This year’s Cincy Fringe Festival will be even more different than usual, thanks to the new collective pandemic reality: All performances and art installations will stream online from May 29 to June 13. Know Theatre continues to produce the festival, enlisting Darnell Benjamin once again as a juror, a role he’s served since 2010. He’s also choreographing a dance piece, Dream&, for this year’s event. The local actor, director, and teacher shares what he looks for in a Fringe performance, how an application can hook him, and the sort of pieces he’s already anticipating next year.
What does a Fringe Festival application entail?
If it’s a play, they’re going to submit their first 10 pages, but a lot will also submit the full play. They’ll have video, if they have any recordings of the production. If they’ve shown it to an audience, you have the reviews and the testimonials. We have a month or two months to get through it all. [The 2020 Cincy Fringe Festival received a record 127 applications.] It takes some time being as thorough as possible and as fair as possible. From there, you have the assessment form to ultimately rate them based on what you read. Know Theatre staff compare and contrast their own notes with our forms.
How many submissions do you review?
We have a form we fill out before we actually do submissions that asks, How many do you think you can realistically do? What’s your max number? I always tend to be more comfortable with a higher number because I like doing it. They also make sure we’re being unbiased. If [a submission is from] someone we’re really close to, you can trade it for another.
How do you rate performances?
The application is good about making sure that we’re not saying something is necessarily good or bad art, but instead it’s about, Does it speak to you? Do you see this being unique and applicable to where we are in Cincinnati? I love those kinds of questions, because it keeps you from judging whether or not you approve of the content. I can’t tell you how many things I’ve seen where it’s like, If I read another play about President Trump, I’m gonna kill myself. But at the same time, if the person has an interesting angle that’s a little more exciting, well…. One of my favorite [questions on the application] is, Is this applicable to this region? Obviously there are different issues in different places. I’m expecting, of course, that next year’s Fringe will have a ton of coronavirus plays and pieces about isolation.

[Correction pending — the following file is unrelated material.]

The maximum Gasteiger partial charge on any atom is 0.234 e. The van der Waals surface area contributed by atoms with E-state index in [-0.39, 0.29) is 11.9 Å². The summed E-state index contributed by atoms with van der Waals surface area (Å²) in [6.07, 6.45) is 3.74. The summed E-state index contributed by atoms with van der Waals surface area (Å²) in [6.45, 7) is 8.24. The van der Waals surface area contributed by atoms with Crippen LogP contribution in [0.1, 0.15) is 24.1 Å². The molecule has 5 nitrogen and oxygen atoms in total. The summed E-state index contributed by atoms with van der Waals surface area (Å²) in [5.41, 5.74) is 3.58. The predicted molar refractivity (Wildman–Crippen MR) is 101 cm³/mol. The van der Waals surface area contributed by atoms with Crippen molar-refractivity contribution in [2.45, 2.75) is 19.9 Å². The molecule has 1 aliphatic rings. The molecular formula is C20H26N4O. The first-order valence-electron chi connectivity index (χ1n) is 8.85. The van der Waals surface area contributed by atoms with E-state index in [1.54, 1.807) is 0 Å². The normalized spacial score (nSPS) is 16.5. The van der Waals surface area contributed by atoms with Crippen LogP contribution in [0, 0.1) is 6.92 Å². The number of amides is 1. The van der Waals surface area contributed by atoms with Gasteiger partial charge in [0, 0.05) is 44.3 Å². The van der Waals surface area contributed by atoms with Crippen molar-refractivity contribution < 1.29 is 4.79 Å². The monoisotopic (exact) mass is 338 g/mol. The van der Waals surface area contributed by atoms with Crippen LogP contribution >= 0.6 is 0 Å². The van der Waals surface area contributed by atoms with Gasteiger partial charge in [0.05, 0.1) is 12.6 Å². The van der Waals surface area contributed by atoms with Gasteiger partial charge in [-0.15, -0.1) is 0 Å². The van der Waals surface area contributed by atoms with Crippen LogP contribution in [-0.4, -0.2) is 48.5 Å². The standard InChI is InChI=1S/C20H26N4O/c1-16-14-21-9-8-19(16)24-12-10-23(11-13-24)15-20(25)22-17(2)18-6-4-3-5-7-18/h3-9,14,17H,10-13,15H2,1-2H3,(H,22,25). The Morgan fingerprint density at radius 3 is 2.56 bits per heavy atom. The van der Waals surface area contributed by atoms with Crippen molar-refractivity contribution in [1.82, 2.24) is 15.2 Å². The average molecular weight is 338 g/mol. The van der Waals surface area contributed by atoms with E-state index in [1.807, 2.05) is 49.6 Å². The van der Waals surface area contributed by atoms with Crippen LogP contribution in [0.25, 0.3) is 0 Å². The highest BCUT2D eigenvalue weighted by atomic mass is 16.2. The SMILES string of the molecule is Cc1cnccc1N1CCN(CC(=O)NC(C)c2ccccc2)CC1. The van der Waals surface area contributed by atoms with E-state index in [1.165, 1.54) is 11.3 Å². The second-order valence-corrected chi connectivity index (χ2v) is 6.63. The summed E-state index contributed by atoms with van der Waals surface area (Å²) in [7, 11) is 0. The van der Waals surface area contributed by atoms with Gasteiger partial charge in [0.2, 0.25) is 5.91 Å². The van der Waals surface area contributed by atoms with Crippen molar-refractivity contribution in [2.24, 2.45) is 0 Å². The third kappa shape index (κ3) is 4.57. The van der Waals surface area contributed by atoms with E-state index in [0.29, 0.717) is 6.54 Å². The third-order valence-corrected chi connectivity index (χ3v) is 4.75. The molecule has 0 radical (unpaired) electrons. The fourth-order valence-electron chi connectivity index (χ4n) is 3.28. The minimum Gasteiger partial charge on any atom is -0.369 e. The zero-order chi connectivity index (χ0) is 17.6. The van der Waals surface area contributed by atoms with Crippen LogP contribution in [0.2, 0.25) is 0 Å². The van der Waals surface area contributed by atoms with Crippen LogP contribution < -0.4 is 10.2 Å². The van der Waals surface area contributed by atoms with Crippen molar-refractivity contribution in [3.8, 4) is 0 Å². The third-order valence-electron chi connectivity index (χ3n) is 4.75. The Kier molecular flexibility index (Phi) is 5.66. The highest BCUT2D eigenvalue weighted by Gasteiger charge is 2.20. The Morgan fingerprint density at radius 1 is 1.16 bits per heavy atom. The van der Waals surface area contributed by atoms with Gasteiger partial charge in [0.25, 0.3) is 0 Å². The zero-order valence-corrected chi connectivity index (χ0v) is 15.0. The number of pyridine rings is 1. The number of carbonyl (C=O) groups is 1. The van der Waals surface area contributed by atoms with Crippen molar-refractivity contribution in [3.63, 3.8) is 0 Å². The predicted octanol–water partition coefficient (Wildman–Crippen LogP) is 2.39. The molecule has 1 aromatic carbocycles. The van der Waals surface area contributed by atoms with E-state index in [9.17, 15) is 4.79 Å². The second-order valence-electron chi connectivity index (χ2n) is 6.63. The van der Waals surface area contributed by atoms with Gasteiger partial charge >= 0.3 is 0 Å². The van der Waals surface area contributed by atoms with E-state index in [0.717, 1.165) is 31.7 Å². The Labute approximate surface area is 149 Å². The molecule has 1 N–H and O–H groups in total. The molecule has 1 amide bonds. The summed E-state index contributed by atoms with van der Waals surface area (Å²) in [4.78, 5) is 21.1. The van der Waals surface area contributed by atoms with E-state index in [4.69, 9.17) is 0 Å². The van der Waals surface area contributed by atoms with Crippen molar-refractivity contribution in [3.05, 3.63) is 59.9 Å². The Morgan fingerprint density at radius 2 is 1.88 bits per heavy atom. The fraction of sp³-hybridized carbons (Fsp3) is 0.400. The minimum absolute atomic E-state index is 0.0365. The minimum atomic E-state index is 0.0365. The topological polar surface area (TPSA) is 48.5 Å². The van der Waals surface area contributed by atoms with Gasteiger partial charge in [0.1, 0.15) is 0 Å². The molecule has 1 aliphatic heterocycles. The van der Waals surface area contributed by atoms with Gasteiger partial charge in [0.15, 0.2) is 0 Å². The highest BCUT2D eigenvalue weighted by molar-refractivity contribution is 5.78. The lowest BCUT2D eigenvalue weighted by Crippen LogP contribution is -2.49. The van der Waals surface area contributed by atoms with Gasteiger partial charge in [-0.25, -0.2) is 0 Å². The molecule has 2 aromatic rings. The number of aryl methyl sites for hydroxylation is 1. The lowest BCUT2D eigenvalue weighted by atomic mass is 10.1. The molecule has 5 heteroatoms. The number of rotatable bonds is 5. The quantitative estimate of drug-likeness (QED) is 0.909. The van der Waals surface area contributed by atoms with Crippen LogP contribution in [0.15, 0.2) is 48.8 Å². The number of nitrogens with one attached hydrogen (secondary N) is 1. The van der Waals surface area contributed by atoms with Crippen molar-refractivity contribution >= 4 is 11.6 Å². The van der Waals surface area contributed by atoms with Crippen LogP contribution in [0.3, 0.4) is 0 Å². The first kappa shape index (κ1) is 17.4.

What do you look for in an entry?
The whole business of art is being able to sell yourself and sell a product, and I feel like you have to be genuine about it. I love the fun proposals—let’s say it’s a clown show, and they decide to write their proposal from that perspective. The other thing I find really important is source material, whether you have videos or reviews, just so I can get an idea of what other people are saying about your work.
I have to be hooked from the beginning, but it’s not hard to hook me. A lot of times, people get a little bit relaxed, especially if they’ve done the festival a few times or if they’ve done multiple festivals. My favorite entries are the new ones, when it’s their first time applying to a Fringe festival, the excitement that they have. There’s nothing more inspiring than to have someone who’s taking a risk and trying something different.
In addition to attending Fringe online, how can people support local artists during the stay-at-home order?
Keep an eye out for projects people are working on. There are tons of artists, large- and small-scale, creating amazing work on social media. Follow their work. Venmo them. Reach out to individual artists whose work you enjoy. Commission them for projects, if you can. And maybe create art inspired by your favorite local artists. Things like that will inspire and lift us.
Before the stay-at-home order, what were you working on?
I was acting in Pride & Prejudice at the Cincinnati Shakespeare Company, and I was also directing The Agitators at Falcon Theatre in Newport. We actually would have opened that show on March 20 [without the stay-at-home order]. At the end of April, I was going to start rehearsal for The Book of Will at Cincinnati Shakespeare, but it was cancelled. So I had a lot of things all lined up, and one by one they all started dropping off.